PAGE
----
Are you shooting from the hip or do you follow a map?
There are no sure-fire ways to shaping and writing a novel. If your method works (be it intuitive or conceptual or outlined, or a combination, etc.) , marvellous! If it doesn’t, uh-ohhh! Especially if you’re on deadline.
I can say that I was primarily an intuitive writer for a bulk of my writing career. This is the “discovery” method of writing. I have a premise or a character and I go forth, into the darkness, to see what there is to be discovered. A lot of writers talk about the pleasure of discovery through their process of writing. I think this is a hard-wired trait in our species. (A trait that leads us into diverse regions thus spreading the gene pool, etc. Clearly there are issues of conquest and colonization that goes along with this trait!) Discovery, making connections I hadn’t foreseen, these things can send of frisson of creative delight rippling through my being.
Lately I’ve been trying to develop at least a rough outline for my novel-length projects. Two reasons, both pragmatic.
1) Unless you’re so well-established that a publisher will offer you a contract because you say, “Mmmm, I feel like there’s another book coming,” you need to have a synopsis and a hefty chunk of the writing-in-progress to submit to an agent or publisher in order to sell it before completion.
2) Discovery is super cool, but it’s not all wild strawberries and beds of dark green moss. If a person is dropped into the middle of the forest and she has no idea where she should go, if she begins to walk and continues without any reference points she will inevitably end up walking in a giant circle. I think this experience can serve as a useful analogy of the unmapped writing process of a novel. If we have a sense of direction, or at least a notion of the end point we know which way to go. This is good. Also, the thing about the forest is that it’s not predictable. We might come to an unexpected mountain range, or a wide, swift impassable river. We know we are heading north, but we can’t go the way we planned. So, We need to be adaptive, and, also enjoy the discovery of the impassable moment, the new trail we must blaze to move toward our goal. See! Discovery and direction! Gooooood! ^__^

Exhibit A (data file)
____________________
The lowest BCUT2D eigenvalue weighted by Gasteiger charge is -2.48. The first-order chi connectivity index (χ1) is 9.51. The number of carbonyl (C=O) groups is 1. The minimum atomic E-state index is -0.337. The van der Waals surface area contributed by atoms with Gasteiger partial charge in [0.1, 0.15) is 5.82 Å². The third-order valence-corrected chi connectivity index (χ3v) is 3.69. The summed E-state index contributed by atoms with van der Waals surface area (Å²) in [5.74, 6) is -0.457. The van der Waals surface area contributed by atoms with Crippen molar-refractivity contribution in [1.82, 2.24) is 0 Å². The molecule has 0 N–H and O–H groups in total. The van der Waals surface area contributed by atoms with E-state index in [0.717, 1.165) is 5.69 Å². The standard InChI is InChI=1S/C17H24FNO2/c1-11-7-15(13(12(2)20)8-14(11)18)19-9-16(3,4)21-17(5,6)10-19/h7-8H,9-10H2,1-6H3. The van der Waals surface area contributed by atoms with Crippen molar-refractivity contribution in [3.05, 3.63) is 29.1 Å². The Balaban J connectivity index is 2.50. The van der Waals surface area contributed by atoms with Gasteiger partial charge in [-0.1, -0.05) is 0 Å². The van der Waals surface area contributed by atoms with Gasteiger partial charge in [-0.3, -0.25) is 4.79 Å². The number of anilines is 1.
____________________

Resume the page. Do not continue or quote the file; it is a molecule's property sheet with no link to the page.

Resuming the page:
There’s no one way to writing a novel. Really, if it works for you, then it works!
Sometimes I think that I’ve figured something out about writing, and then the next time I write a novel it doesn’t work and I have to relearn how to write the novel once again. A new way. <shaking head> <shrug>
Sometimes I just have to lie down on the springy moss, close my eyes and pray that the bears are too busy with Goldilocks to bother with me.